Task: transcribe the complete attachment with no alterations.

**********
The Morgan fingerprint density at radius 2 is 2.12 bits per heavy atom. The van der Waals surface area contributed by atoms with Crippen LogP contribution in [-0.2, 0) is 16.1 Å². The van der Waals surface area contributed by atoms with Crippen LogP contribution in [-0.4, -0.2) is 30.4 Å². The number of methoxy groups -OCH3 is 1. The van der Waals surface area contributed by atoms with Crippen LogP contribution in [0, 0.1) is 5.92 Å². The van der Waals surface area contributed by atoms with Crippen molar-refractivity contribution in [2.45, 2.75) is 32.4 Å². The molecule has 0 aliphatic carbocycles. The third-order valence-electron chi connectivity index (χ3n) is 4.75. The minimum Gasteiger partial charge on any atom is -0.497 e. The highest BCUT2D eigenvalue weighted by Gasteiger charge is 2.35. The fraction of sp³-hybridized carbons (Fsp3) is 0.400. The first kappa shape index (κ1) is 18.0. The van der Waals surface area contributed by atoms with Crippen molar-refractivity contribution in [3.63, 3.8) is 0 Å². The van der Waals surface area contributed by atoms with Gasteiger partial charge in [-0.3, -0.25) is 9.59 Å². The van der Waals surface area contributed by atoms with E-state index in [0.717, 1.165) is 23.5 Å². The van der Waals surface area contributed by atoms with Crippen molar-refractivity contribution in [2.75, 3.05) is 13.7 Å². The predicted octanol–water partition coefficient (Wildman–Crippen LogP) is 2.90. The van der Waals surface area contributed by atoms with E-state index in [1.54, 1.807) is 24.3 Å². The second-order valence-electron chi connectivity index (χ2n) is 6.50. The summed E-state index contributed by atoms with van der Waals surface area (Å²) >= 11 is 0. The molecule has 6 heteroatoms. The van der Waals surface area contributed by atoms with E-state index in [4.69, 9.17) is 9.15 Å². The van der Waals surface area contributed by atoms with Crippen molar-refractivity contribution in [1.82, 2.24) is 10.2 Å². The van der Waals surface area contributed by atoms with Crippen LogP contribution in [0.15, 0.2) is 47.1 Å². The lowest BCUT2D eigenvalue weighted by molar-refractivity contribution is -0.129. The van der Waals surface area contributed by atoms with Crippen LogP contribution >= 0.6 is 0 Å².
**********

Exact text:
The Morgan fingerprint density at radius 2 is 2.12 bits per heavy atom. The van der Waals surface area contributed by atoms with Crippen LogP contribution in [-0.2, 0) is 16.1 Å². The van der Waals surface area contributed by atoms with Crippen LogP contribution in [-0.4, -0.2) is 30.4 Å². The number of methoxy groups -OCH3 is 1. The van der Waals surface area contributed by atoms with Crippen LogP contribution in [0, 0.1) is 5.92 Å². The van der Waals surface area contributed by atoms with Crippen molar-refractivity contribution in [2.45, 2.75) is 32.4 Å². The molecule has 0 aliphatic carbocycles. The third-order valence-electron chi connectivity index (χ3n) is 4.75. The minimum Gasteiger partial charge on any atom is -0.497 e. The highest BCUT2D eigenvalue weighted by Gasteiger charge is 2.35. The fraction of sp³-hybridized carbons (Fsp3) is 0.400. The first kappa shape index (κ1) is 18.0. The van der Waals surface area contributed by atoms with Crippen molar-refractivity contribution in [3.63, 3.8) is 0 Å². The van der Waals surface area contributed by atoms with Gasteiger partial charge in [-0.3, -0.25) is 9.59 Å². The van der Waals surface area contributed by atoms with E-state index in [0.717, 1.165) is 23.5 Å². The van der Waals surface area contributed by atoms with Crippen molar-refractivity contribution in [2.75, 3.05) is 13.7 Å². The predicted octanol–water partition coefficient (Wildman–Crippen LogP) is 2.90. The van der Waals surface area contributed by atoms with E-state index in [1.54, 1.807) is 24.3 Å². The second-order valence-electron chi connectivity index (χ2n) is 6.50. The summed E-state index contributed by atoms with van der Waals surface area (Å²) >= 11 is 0. The molecule has 6 heteroatoms. The van der Waals surface area contributed by atoms with E-state index in [4.69, 9.17) is 9.15 Å². The van der Waals surface area contributed by atoms with Crippen molar-refractivity contribution in [1.82, 2.24) is 10.2 Å². The van der Waals surface area contributed by atoms with Crippen LogP contribution in [0.15, 0.2) is 47.1 Å². The lowest BCUT2D eigenvalue weighted by molar-refractivity contribution is -0.129. The van der Waals surface area contributed by atoms with Crippen LogP contribution >= 0.6 is 0 Å².